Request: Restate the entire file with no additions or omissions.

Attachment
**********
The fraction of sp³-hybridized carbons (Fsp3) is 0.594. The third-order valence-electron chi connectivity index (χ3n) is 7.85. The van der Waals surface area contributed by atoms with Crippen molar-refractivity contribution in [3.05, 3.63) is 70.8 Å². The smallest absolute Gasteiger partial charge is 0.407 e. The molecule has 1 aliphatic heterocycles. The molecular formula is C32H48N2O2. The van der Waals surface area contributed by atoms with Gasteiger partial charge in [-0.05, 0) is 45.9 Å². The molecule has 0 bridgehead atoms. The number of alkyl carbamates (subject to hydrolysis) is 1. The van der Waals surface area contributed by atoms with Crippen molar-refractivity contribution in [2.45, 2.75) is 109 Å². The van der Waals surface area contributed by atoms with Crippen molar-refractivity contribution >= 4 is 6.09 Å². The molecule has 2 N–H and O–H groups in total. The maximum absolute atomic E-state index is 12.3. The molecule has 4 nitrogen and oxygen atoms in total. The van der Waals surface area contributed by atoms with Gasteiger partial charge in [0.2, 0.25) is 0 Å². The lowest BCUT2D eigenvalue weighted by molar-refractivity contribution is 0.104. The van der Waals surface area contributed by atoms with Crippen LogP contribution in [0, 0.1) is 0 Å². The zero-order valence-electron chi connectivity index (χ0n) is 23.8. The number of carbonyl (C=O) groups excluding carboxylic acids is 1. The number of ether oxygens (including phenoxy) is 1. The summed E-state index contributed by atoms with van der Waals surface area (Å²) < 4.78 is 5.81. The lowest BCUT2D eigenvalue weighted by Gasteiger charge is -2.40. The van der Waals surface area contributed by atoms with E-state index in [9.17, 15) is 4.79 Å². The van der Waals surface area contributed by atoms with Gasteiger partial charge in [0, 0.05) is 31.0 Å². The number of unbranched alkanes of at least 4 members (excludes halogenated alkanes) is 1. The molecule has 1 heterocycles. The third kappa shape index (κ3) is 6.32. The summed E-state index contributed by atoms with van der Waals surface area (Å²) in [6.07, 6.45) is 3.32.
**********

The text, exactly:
The fraction of sp³-hybridized carbons (Fsp3) is 0.594. The third-order valence-electron chi connectivity index (χ3n) is 7.85. The van der Waals surface area contributed by atoms with Crippen molar-refractivity contribution in [3.05, 3.63) is 70.8 Å². The smallest absolute Gasteiger partial charge is 0.407 e. The molecule has 1 aliphatic heterocycles. The molecular formula is C32H48N2O2. The van der Waals surface area contributed by atoms with Gasteiger partial charge in [-0.05, 0) is 45.9 Å². The molecule has 0 bridgehead atoms. The number of alkyl carbamates (subject to hydrolysis) is 1. The van der Waals surface area contributed by atoms with Crippen molar-refractivity contribution in [2.45, 2.75) is 109 Å². The van der Waals surface area contributed by atoms with Crippen molar-refractivity contribution >= 4 is 6.09 Å². The molecule has 2 N–H and O–H groups in total. The maximum absolute atomic E-state index is 12.3. The molecule has 4 nitrogen and oxygen atoms in total. The van der Waals surface area contributed by atoms with Gasteiger partial charge in [0.2, 0.25) is 0 Å². The lowest BCUT2D eigenvalue weighted by molar-refractivity contribution is 0.104. The van der Waals surface area contributed by atoms with Crippen LogP contribution in [0, 0.1) is 0 Å². The zero-order valence-electron chi connectivity index (χ0n) is 23.8. The number of carbonyl (C=O) groups excluding carboxylic acids is 1. The number of ether oxygens (including phenoxy) is 1. The summed E-state index contributed by atoms with van der Waals surface area (Å²) < 4.78 is 5.81. The lowest BCUT2D eigenvalue weighted by Gasteiger charge is -2.40. The van der Waals surface area contributed by atoms with E-state index in [9.17, 15) is 4.79 Å². The van der Waals surface area contributed by atoms with Gasteiger partial charge in [0, 0.05) is 31.0 Å². The number of unbranched alkanes of at least 4 members (excludes halogenated alkanes) is 1. The molecule has 1 heterocycles. The third kappa shape index (κ3) is 6.32. The summed E-state index contributed by atoms with van der Waals surface area (Å²) in [6.07, 6.45) is 3.32.